Ah, so I'm not the only whose points don't match
It is not necessarily a redundancy issue, if those points are calculated facts. But that means they are calculated twice, and one of them has an error in the calculation...

Could it be due to points being given back for questions we missed in the past due to bad wording of QOTD questions? Maybe there are two places it needed to be updated but only one was.
Post #1096854
Posted Thursday, April 21, 2011 7:09 AM
Ten Centuries

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Peter Trast (4/20/2011)
SanDroid (4/20/2011)
Great Question Dave!
I am not suprised by the percentage of correct answers at this time.
Some truths realy are self evident.



Emoticon fail... lol... so I fixed it.

Ummmm thanks Peter, but that is the "cool" emoticon, I meant to put "smooooth" or
Post #1096959
Posted Thursday, April 21, 2011 11:07 AM


SSCommitted

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Yes, this was easy to answer. But I suspect that among all those who answered correctly, there would be a good percentage who may not follow the stated practices, especially the one about redundant processes. It's so easy to just code up your calculation or validation without looking to see if it's already done somewhere else, maybe somewhere not isolated as a separate module.

The lesson of this QOD may not so much be "know these best practices", but "think about whether you and your team follow these best practices". Otherwise, it would be like asking "Does a stop sign mean come to a full stop and checking for clear passage before proceeding?". I'd guess that 95% of drivers would answer "yes" on a license test, but how many actually do that?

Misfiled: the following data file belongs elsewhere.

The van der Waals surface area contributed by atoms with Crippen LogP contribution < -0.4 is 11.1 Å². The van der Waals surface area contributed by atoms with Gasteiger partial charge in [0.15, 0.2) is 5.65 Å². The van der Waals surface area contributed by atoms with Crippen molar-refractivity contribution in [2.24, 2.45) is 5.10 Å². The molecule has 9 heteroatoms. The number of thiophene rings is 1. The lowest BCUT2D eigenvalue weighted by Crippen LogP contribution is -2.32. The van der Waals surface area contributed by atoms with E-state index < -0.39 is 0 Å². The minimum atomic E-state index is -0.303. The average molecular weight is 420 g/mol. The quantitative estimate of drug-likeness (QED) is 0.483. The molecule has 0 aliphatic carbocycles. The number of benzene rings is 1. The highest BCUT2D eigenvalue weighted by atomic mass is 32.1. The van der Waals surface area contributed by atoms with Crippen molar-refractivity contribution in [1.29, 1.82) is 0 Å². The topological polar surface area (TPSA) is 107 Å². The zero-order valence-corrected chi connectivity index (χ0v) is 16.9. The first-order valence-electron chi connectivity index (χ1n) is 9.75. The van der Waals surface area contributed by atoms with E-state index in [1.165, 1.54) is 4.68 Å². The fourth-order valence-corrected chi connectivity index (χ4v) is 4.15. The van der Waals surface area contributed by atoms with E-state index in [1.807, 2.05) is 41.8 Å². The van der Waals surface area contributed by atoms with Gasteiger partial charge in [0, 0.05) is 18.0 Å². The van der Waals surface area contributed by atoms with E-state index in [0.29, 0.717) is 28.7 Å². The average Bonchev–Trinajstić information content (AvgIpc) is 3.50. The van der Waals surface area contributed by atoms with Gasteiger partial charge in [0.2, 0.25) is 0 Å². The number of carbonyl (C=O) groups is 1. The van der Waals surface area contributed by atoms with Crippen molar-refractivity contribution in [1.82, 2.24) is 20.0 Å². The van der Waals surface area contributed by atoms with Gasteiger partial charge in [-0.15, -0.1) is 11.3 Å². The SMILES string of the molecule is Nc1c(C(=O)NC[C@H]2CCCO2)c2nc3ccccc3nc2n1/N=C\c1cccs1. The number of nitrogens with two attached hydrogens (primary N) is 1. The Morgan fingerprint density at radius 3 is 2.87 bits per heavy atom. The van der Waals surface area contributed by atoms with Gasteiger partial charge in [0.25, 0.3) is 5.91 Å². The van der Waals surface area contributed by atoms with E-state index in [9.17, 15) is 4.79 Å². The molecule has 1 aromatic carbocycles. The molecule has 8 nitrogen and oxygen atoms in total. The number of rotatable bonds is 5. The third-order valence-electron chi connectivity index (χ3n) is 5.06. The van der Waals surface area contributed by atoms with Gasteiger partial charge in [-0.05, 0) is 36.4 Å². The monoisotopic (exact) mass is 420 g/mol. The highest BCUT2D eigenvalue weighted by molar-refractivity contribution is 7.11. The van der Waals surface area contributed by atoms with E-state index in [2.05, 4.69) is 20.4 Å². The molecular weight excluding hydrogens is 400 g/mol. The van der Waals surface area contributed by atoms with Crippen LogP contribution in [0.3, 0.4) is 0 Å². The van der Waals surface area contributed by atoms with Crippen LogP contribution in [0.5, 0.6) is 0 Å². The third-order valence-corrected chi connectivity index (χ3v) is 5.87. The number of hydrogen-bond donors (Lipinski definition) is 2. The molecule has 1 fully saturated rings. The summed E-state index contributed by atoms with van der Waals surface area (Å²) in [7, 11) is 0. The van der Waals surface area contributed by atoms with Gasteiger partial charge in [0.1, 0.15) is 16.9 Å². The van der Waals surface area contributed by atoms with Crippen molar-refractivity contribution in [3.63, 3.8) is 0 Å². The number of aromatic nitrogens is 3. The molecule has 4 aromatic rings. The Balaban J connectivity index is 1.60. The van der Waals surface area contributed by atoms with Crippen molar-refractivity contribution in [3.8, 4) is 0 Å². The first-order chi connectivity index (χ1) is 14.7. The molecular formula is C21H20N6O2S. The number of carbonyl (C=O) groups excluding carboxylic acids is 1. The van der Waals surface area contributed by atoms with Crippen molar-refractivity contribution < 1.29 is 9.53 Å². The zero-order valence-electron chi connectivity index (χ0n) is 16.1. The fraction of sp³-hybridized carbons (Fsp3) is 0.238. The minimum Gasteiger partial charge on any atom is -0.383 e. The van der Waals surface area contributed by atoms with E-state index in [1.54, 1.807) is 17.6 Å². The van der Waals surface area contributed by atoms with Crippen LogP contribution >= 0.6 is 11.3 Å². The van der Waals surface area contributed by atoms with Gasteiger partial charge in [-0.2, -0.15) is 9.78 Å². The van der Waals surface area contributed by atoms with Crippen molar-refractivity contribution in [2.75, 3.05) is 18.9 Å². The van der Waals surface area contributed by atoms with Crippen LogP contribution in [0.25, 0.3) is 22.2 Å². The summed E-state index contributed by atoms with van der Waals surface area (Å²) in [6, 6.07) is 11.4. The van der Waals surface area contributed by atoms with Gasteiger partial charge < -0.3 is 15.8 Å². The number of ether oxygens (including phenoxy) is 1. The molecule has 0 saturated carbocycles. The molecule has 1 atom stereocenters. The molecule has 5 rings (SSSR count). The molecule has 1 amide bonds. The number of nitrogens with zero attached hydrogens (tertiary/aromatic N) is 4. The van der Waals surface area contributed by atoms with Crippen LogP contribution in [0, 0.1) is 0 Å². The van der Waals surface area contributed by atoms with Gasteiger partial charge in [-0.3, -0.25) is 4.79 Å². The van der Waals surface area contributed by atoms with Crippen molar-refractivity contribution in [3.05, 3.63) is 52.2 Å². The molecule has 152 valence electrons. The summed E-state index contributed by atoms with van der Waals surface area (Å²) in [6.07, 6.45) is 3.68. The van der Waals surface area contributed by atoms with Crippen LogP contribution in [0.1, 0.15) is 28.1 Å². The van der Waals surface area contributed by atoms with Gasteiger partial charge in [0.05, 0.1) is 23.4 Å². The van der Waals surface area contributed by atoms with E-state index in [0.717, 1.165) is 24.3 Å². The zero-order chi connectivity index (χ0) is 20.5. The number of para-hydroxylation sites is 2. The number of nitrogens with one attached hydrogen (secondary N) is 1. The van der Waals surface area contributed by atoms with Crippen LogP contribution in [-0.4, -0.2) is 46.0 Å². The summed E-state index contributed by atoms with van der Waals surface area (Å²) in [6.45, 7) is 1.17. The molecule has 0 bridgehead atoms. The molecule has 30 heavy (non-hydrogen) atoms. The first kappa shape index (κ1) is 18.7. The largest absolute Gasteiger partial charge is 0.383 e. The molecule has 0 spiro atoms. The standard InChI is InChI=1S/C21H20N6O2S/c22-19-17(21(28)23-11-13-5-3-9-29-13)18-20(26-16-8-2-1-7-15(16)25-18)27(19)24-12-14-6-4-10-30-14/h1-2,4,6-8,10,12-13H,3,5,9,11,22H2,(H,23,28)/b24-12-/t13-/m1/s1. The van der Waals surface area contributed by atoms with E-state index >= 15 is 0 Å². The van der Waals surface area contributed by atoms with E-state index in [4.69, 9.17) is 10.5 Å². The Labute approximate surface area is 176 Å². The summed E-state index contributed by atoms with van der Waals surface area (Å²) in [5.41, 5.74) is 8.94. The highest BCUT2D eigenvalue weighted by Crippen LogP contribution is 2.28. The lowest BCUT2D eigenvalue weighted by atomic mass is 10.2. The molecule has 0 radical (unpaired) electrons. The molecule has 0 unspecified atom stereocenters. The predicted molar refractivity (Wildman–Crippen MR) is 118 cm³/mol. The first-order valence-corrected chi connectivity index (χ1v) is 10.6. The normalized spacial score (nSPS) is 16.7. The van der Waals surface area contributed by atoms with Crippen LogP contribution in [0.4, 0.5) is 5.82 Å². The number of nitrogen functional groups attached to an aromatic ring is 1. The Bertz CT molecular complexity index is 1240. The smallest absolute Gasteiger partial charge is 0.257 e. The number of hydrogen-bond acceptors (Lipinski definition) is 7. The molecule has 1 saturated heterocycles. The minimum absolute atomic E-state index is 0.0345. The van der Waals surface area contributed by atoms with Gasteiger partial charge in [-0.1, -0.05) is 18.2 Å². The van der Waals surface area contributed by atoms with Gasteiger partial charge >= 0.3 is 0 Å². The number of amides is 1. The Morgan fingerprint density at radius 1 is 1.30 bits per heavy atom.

Post #1097140
Posted Thursday, April 21, 2011 2:23 PM


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I think it's a good question, in that it's extremely obvous from the options given what the required answers are - so much so in fact that it's difficult to understand how 14% came up with wrong answers - and the answers are a sound theoretical response to the question.

But in the real world there are often considerations that tend to lead to different answers, and I'm surprised that out of nearly a thousand people who have answered none have taken a serious stab at raising those considerations.

On the database side, the page referenced makes the comment that one should normalise first and then denormalise to make it work; why denormalise (introduce redundncies in the data)? Answer: so that it will be possible to obtain answers in an acceptable time / with acceptable use of CPU resources. This is pretty common, not a strange edge case. And how often do we see a UNIQUE constraint or index where none of the affected columns is nullable? Every time we see that, we know that there is deliberately introduced redundancy in the schema (but maybe this one is a rare edge case).